He sighed. “Contrary to what you may have heard, Lady Iona, I’ve no desire to evict you from this house.”
She raised her brows. “Ye’d have me believe that such a thing as a chivalrous Englishman exists, Sir Edwin? Ye’ll forgive my incredulity, but I’m a highlander. I’ve seen the murders, thefts and rapes that have been wrought upon my people since Culloden. I’m mightily surprised, in fact, that we’ve been together two minutes and my skirts are not yet up around my ears.”
Her unexpected coarseness shocked him. It also excited him. He knew she must have seen the flash of desire that he felt briefly light his eyes before he got it back under control. This night was not going quite the way he had planned it.
“I am sorry to be a disappointment to you, my lady.”
She laughed and it was a genuine, musical sound. “I’m sure you would be. We highlanders have very high standards.” She looked him up and down. “In everything.”
“Is that a challenge?” The words were out before the thought was even fully formed. What was happening to him? It hardly suited his code of chivalry to be considering the seduction of a woman whose home he had just commandeered. And yet…now that the idea was in his mind, nothing else seemed important. Hard—very hard—on the heels of that thought, a sudden erection strained against the tight material of his riding breeches. He was grateful that he had not removed his cloak since its folds hid his body from her gaze. He could not remember his body reacting so instantly to a woman since he had been a schoolboy. It was as if she had cast a sensual spell on him. He wondered how the hell she had survived to adulthood without being burned at the stake.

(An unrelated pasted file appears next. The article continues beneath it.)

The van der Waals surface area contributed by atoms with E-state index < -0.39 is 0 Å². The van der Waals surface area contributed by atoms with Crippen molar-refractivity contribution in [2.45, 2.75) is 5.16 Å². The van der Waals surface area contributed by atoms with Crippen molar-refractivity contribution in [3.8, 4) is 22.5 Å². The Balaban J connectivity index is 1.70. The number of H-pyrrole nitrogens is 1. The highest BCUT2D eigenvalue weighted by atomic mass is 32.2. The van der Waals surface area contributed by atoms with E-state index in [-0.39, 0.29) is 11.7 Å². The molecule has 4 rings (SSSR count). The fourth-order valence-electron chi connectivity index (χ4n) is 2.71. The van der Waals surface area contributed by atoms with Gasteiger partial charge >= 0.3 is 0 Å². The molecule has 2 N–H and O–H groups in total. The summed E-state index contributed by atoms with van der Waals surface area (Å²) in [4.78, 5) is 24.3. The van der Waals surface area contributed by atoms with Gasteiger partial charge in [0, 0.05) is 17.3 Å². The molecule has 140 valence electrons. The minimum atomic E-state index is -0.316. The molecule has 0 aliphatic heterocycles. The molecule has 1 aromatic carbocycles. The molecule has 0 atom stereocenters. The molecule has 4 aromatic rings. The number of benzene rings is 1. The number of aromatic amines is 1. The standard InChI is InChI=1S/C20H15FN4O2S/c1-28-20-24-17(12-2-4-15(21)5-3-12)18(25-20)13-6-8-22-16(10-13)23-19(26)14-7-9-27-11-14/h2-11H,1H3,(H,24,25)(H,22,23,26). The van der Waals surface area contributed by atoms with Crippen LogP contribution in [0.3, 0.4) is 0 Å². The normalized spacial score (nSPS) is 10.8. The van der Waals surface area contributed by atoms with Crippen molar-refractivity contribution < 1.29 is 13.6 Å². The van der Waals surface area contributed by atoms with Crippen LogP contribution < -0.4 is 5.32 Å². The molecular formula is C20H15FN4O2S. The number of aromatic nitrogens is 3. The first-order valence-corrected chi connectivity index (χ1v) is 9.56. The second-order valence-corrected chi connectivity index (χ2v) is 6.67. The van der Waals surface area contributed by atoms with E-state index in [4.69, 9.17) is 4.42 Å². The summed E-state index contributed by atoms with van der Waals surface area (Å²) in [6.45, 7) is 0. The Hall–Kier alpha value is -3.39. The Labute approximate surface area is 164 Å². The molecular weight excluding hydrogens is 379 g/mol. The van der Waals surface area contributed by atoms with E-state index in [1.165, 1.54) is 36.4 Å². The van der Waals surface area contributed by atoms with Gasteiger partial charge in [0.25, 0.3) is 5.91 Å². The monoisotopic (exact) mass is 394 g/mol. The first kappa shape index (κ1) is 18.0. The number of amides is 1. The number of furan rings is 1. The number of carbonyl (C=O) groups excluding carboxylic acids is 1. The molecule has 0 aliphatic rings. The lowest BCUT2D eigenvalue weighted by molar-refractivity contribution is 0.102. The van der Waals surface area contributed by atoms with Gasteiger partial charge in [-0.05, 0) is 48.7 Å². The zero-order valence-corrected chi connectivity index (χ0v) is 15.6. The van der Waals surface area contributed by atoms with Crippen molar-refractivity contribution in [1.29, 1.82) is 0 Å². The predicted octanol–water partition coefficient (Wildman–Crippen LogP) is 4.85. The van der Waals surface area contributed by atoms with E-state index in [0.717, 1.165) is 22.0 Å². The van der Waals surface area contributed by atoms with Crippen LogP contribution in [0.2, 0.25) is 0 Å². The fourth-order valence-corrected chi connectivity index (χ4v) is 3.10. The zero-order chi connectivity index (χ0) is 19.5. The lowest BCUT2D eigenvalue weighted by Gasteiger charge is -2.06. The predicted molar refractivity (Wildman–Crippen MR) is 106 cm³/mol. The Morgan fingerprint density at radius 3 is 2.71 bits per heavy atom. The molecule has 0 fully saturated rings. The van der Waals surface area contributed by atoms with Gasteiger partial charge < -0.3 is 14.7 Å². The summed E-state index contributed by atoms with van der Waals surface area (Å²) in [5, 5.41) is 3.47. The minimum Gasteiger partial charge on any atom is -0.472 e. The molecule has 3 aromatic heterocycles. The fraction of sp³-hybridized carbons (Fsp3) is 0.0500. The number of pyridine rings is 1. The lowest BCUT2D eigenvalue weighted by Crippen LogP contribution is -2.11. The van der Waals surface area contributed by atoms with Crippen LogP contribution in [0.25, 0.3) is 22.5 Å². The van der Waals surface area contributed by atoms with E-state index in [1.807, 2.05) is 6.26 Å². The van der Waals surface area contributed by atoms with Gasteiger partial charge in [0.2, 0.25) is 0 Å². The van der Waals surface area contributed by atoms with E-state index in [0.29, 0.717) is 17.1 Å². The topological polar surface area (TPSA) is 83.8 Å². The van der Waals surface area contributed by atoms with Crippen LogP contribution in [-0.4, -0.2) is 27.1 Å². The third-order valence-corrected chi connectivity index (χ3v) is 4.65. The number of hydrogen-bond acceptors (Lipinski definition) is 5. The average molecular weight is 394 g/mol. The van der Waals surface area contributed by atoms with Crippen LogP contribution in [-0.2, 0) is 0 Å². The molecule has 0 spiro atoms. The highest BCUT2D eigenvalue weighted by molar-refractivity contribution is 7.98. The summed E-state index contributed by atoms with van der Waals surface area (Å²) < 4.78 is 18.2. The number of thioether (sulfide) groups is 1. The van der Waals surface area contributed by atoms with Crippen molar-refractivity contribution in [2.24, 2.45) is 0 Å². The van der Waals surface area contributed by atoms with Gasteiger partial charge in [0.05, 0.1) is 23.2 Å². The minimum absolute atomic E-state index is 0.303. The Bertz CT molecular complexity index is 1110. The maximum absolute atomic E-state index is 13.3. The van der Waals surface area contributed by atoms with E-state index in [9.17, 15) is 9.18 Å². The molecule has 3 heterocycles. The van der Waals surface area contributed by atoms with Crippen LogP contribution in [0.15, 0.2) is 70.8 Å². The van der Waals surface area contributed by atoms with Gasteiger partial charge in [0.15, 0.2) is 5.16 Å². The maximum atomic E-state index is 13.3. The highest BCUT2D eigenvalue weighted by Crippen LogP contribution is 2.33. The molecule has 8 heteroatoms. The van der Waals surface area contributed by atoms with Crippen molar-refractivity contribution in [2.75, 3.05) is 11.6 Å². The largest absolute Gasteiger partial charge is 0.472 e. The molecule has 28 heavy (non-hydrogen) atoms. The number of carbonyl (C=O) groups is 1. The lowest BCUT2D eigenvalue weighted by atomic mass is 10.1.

“Good God, no! Let us stop fencing with each other, Sir Edwin—” it seemed a strange phrase for a woman to use, “—and you can tell me when you wish me and my servants to leave.”
“I see no reason for haste in the matter, Lady Iona. We can discuss this further over the coming days. My men will arrive tomorrow, and I will lead them on to Fort William and discover there what our orders will be. In the meantime, if a room can be made ready for me, I will trouble you no more tonight.”
“I will send for Gordie, my steward,” Iona said.
Although the bell cord was easily within reach of her right hand, she made no move to pull it. Instead, she sat immobile for a moment or two with her eyes fixed on his face. Edwin regarded her in consternation. What on earth could she be waiting for? Biting her lip, she rose unsteadily to her feet. He wondered if she might have fortified her nerves with whisky and perhaps overdone it. It seemed the only explanation for her strange behaviour. Still keeping her right arm clamped to her side in that curious way, she turned her body so that she could use her left hand to ring for the steward. Edwin watched this manoeuvre with increasing astonishment. Once she had finished, Iona leaned against the back of the chair, breathing heavily.
“Are you quite well, my lady?” he asked, perturbed at the expression on her face.
She was looking at him as though he were a tiger preparing to pounce. He glanced down. The right sleeve of her gown was gradually darkening with blood, and one or two vivid droplets ran down her wrist and over the back of her hand. They splashed bright red and damning onto the stone flags of the floor. Realisation and fury dawned on Edwin at the same time.